Phage Genomics Research

Phage genomics research in biology laboratory classrooms

Why research?

The Biology department at Gonzaga is convinced that you learn science best by doing science.  Doing science means investigating a question or a problem and finding an answer that makes a new, intellectual contribution to the field.  In other words, what you find is important to better understanding nature.

Why in lab classes?

It is true that you can apply to do independent research in professor's labs, and that many upper-division lab courses do research.  Many opportunities await you as you become an advanced college student.  But why wait?  At Gonzaga, you will start doing research the first week of freshman year in the introductory biology lab: phage genomics research.

What is phage genomics?

plaquesBacteriophages (phages for short) are viruses that infect and grow in bacteria.  They

are the most numerous life form on the planet, estimated at 10^31.  This is a million times more than the number of stars in the observable universe!  We know relatively little about these viruses. For example, how many different kinds of phages are there? How many different kinds of genes do they carry? How do they affect the biosphere? How do they evolve?  One way to study phages today is to discover new ones and sequence their DNA.  This is called genomics.  So phage genomics is studying the DNA genomes of phages. Gonzaga is participating in a nation-wide research project to discover and study the diversity of bacteriophages that can be found in the environment.  The project is called SEA-PHAGES (Phage Hunters Advancing Genomics and Evolutionary Science) and we are part of the Science Education Alliance (SEA) of the Howard Hughes Medical Institute.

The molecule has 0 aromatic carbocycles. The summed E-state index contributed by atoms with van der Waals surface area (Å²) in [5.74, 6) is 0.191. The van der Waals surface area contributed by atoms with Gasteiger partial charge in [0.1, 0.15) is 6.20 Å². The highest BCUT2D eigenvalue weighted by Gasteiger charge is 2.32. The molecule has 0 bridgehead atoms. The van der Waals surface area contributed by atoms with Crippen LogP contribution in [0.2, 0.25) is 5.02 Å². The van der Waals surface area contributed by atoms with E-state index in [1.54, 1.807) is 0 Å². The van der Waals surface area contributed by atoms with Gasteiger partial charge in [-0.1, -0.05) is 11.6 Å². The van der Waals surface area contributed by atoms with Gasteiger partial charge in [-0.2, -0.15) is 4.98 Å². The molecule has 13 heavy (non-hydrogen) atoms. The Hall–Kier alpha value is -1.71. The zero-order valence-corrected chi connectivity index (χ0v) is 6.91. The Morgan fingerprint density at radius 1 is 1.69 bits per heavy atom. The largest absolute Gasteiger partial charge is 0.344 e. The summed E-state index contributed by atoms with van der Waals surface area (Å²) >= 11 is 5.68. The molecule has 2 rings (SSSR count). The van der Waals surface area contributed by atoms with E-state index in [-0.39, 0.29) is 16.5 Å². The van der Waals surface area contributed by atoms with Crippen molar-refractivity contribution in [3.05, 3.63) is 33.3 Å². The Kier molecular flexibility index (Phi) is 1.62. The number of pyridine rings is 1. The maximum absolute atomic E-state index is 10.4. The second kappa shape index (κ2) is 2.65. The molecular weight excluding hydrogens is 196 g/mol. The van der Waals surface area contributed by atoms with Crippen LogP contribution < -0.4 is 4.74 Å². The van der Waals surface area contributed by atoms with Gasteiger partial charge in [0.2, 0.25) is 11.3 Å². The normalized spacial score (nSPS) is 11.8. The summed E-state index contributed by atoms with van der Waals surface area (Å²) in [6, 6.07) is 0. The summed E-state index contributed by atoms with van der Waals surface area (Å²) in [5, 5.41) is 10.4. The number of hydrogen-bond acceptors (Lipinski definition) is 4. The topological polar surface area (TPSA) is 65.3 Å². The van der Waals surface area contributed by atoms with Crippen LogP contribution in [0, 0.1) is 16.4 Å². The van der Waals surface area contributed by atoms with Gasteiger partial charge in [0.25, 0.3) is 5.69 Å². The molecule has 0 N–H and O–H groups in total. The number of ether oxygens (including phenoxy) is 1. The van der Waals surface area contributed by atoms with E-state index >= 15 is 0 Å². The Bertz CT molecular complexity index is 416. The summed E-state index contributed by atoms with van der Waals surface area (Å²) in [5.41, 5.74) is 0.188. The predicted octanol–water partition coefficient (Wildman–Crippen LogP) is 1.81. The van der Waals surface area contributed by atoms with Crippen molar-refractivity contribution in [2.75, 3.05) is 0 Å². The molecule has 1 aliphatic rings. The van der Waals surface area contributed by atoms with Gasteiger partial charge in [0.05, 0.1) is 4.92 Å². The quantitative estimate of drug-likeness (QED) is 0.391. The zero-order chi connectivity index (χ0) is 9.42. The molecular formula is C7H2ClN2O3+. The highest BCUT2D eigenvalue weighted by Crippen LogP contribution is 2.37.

Phage Discovery Lab

MannyP phageThe first course you'll take is the Phage Discovery Lab, which is the lab associated with the introductory biology course, BIOL 105.  Here, you will discover your own phage from a soil sample, purify it, grow it up, examine it with an electron microscop

e, and extract and characterize its DNA.  You will name you phage and it will be archived at the end of the semester for future study.

Phage Genomics Lab

When you take the Genetics lab, BIOL 207L, you will continue studying your phage. You will use DNA cloning techniques to clone and sequence a fragment of DNA from your phage genome. Sequence analysis may help you discover which other phages are closely related to your own.  And, as a research group, you will learn computational bioinformatic methods and use them to analyze the full genome sequence of a novel phage that was discovered at Gonzaga.  At the end, the research group will submit the annotated genome to the public genome database GenBank at NCBI.phageGenes  Your name will be on the author list of scientists who have contributed the sequence for the rest of the scientific world to study. (See the genome of the phage GUmbie at NCBI, for an example of a GU phage.)

serious phage geneticists

Phage genomics research integrated into the biology curriculum is supported by a National Science Foundation TUES

nsfLogo

grant, and the Science Education Alliance of HHMI.


Read more about it.

News about Gonzaga joining the Phage Genomics project

Student experiences in Phage Courses at other colleges

Info from the Howard Hughes Medical Institute, who is sponsoring this project

A description of why biomedical scientists are so interested in bacteriophages these days

Do you have questions?

Please contact Dr. Anders (anders@gonzaga.edu) or Dr. Poxleitner (poxleitner@gonzaga.edu) to talk more about this opportunity.



BIOLOGY DEPARTMENT
502 E. Boone Avenue AD 5
Spokane, WA 99258

PHAGE CONTACTS
Dr. Kirk Anders
Phone: (509) 313-5933
anders@gonzaga.edu

Dr. Marianne Poxleitner
Phone: (509) 313-5547
poxleitner@gonzaga.edu